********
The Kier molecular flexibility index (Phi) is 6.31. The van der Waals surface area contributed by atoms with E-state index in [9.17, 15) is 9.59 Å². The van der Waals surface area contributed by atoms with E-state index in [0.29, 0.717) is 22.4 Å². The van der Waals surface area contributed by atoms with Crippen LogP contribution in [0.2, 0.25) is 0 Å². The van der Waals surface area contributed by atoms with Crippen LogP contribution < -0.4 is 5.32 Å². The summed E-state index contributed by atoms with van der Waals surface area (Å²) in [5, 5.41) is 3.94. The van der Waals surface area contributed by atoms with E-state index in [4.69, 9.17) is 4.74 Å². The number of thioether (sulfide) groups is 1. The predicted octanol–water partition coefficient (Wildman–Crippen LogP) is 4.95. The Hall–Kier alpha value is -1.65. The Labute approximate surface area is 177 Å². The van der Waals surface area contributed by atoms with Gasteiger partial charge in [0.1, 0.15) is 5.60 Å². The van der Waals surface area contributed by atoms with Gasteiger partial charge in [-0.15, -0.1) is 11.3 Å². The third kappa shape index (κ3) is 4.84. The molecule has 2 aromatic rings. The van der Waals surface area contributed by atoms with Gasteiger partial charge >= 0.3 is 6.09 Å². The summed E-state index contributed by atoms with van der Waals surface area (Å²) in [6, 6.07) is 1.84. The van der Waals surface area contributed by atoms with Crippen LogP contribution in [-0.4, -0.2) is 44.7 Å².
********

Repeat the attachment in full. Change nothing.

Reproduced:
The Kier molecular flexibility index (Phi) is 6.31. The van der Waals surface area contributed by atoms with E-state index in [9.17, 15) is 9.59 Å². The van der Waals surface area contributed by atoms with E-state index in [0.29, 0.717) is 22.4 Å². The van der Waals surface area contributed by atoms with Crippen LogP contribution in [0.2, 0.25) is 0 Å². The van der Waals surface area contributed by atoms with Crippen LogP contribution < -0.4 is 5.32 Å². The summed E-state index contributed by atoms with van der Waals surface area (Å²) in [5, 5.41) is 3.94. The van der Waals surface area contributed by atoms with E-state index in [4.69, 9.17) is 4.74 Å². The number of thioether (sulfide) groups is 1. The predicted octanol–water partition coefficient (Wildman–Crippen LogP) is 4.95. The Hall–Kier alpha value is -1.65. The Labute approximate surface area is 177 Å². The van der Waals surface area contributed by atoms with Gasteiger partial charge in [0.1, 0.15) is 5.60 Å². The van der Waals surface area contributed by atoms with Gasteiger partial charge in [-0.15, -0.1) is 11.3 Å². The third kappa shape index (κ3) is 4.84. The molecule has 2 aromatic rings. The van der Waals surface area contributed by atoms with Gasteiger partial charge >= 0.3 is 6.09 Å². The summed E-state index contributed by atoms with van der Waals surface area (Å²) in [6, 6.07) is 1.84. The van der Waals surface area contributed by atoms with Crippen LogP contribution in [-0.4, -0.2) is 44.7 Å².